Album release: One Mile An Hour by One Mile An Hour
Release date: 1 October 2012 
Label: Snowbird Records 

Also available: 250 ltd edition 180g vinyl

It’s often remarked that we are all products of our environment. So when 3-piece One Mile An Hour began to put together their debut album, they were only ever going to achieve the result they wanted by constructing their own studio. A space built at the top of a house, overlooking the sea on the south coast, became the scene for the recording of this complex, introverted outsider-folk record. 

One Mile An Hour chose to self-produce the album in order to capture the record’s recurring themes, which most notably come in the form of the outdoors and nature. Things used, wasted, squandered and lost sit alongside more hopeful ideas of escape and salvation, all forming part of one all-encompassing continual idea of humanity, our relationships and love. The album was mastered by John Dent (John Martyn, Nick Drake, PJ Harvey).

Vocalist Jeff Kightly covers some seemingly bleak ground at times; “for open are the arms from which hope can unfold…Some'll see stone where another knows gold… ” (In Return), “Magpie is faking that my ink is running dry when the black eyed dog calls” (Magpie Song). Outdoor themes became integral following the band's immersion in Scandinavian landscape and literature – the form and structure rather than the content itself.  Trouble’s Roots references Tove Jansson’s The Summer Book, while In Return was influenced by the backdrops of Finnish folk tales.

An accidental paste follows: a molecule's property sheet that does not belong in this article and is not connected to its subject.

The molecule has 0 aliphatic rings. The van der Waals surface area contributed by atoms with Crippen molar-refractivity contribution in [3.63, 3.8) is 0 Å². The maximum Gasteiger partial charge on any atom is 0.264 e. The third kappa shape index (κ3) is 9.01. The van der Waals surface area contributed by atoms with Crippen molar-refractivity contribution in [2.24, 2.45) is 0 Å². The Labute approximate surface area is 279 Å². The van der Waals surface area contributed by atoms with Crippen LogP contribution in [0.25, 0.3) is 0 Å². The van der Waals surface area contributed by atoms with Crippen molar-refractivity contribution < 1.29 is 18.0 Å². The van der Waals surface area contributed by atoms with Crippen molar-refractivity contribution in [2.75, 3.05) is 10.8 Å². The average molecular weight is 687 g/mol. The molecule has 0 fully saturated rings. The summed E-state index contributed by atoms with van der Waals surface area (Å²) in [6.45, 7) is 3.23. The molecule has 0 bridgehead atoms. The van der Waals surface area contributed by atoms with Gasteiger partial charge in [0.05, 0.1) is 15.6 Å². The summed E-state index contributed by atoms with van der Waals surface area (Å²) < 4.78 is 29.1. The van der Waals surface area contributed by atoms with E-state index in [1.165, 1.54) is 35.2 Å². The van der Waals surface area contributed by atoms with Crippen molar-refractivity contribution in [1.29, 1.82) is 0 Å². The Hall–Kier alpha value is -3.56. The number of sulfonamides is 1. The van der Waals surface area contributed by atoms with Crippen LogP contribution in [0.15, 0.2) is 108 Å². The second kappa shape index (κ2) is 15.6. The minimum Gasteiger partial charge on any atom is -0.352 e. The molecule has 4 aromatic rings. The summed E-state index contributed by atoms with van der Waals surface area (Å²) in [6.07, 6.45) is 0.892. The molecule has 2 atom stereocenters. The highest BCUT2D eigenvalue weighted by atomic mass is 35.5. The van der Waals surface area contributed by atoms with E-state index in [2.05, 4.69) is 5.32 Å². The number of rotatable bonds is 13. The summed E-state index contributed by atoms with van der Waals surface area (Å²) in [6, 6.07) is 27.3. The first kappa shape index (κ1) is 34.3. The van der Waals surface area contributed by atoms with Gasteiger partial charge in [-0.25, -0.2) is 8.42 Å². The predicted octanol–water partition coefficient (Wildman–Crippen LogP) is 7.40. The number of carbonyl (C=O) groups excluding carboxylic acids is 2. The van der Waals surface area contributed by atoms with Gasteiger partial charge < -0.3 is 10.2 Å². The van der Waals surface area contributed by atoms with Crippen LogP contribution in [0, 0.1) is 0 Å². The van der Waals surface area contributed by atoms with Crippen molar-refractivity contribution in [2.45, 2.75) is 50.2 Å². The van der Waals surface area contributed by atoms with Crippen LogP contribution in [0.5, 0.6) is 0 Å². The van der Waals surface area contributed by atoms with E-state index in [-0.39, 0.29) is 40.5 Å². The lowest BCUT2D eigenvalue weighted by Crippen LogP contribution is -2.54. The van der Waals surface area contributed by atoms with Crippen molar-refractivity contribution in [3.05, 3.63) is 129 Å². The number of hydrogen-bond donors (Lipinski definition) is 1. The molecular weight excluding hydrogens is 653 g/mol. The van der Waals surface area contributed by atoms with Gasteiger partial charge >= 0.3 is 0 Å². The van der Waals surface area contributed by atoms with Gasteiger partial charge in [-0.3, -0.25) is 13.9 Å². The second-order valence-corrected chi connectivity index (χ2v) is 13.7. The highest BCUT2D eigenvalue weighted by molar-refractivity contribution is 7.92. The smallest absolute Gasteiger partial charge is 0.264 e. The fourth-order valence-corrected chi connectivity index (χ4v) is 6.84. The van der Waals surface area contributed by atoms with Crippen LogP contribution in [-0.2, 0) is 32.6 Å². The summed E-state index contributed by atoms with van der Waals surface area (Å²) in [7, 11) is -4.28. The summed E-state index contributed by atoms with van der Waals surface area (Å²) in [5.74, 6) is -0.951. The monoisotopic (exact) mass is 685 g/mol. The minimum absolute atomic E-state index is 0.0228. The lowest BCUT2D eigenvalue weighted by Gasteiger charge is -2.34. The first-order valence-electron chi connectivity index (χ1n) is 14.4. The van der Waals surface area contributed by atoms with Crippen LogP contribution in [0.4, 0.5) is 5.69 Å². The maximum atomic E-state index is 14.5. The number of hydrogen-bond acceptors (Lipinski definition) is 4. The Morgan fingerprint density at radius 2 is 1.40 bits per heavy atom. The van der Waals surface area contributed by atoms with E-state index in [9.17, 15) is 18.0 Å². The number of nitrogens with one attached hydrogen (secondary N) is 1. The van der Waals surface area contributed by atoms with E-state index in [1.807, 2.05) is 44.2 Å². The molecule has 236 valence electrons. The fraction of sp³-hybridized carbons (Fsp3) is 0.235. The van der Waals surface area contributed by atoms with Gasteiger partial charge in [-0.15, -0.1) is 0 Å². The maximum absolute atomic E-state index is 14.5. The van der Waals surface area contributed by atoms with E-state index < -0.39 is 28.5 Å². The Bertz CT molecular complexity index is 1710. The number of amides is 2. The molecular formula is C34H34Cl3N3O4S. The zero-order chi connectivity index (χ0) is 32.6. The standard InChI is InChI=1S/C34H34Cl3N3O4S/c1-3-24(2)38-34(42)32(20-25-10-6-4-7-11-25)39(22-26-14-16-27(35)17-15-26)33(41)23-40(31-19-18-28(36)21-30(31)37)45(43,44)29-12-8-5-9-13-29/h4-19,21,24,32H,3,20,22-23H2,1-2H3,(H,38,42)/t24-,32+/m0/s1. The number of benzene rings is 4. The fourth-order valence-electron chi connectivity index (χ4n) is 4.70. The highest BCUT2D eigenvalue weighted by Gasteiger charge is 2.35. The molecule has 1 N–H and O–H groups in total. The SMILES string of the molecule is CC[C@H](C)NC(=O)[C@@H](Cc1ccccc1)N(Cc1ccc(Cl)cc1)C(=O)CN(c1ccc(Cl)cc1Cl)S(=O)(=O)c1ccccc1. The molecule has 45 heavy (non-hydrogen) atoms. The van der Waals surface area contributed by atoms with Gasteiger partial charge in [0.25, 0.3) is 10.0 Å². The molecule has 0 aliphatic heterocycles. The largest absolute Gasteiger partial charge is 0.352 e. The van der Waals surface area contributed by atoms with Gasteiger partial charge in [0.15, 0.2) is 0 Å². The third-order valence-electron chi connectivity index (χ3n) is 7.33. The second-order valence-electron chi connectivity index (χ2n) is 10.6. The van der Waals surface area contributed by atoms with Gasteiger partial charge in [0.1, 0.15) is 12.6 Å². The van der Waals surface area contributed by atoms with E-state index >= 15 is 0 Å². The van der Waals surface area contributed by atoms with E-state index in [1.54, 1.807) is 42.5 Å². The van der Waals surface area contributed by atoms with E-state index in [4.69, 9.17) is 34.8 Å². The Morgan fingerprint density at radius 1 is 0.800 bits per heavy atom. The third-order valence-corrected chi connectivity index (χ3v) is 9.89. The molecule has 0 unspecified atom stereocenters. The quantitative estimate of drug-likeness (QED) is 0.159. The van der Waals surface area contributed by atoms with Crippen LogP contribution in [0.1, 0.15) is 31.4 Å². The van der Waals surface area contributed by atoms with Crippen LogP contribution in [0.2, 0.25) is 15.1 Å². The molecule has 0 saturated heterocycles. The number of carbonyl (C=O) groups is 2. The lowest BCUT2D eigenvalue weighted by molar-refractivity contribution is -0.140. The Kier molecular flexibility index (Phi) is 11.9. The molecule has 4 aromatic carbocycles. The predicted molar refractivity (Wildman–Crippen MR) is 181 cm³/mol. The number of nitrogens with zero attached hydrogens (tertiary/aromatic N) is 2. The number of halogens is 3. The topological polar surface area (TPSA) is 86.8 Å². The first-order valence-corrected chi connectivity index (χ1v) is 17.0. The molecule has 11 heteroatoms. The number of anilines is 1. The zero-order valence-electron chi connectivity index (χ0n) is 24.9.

One Mile An Hour is an album oozing ideas and ambition. It’s cinematic yet intimate. Busy yet controlled. Opening track Sunken Ships sets a breezy tone, Kightly’s gorgeous falsetto curling tightly around understated guitar-play, while You Are On Beach aligns deft riffing with melancholy verses and emotive chord progressions. Elsewhere, tracks are allowed to breathe and weave but surge forward, focused on their ultimate resolution (the 10 minute album closer, Nine Eight). The band’s musical fluency, drive and intricacy make the whole record feel less a result of direct influence by other artists, and more like a conversation between the likes of Pentangle, Bonnie Prince Billy, The Grateful Dead, John Martyn, The Band, CSN&Y – in which One Mile An Hour are the topic of discussion.  

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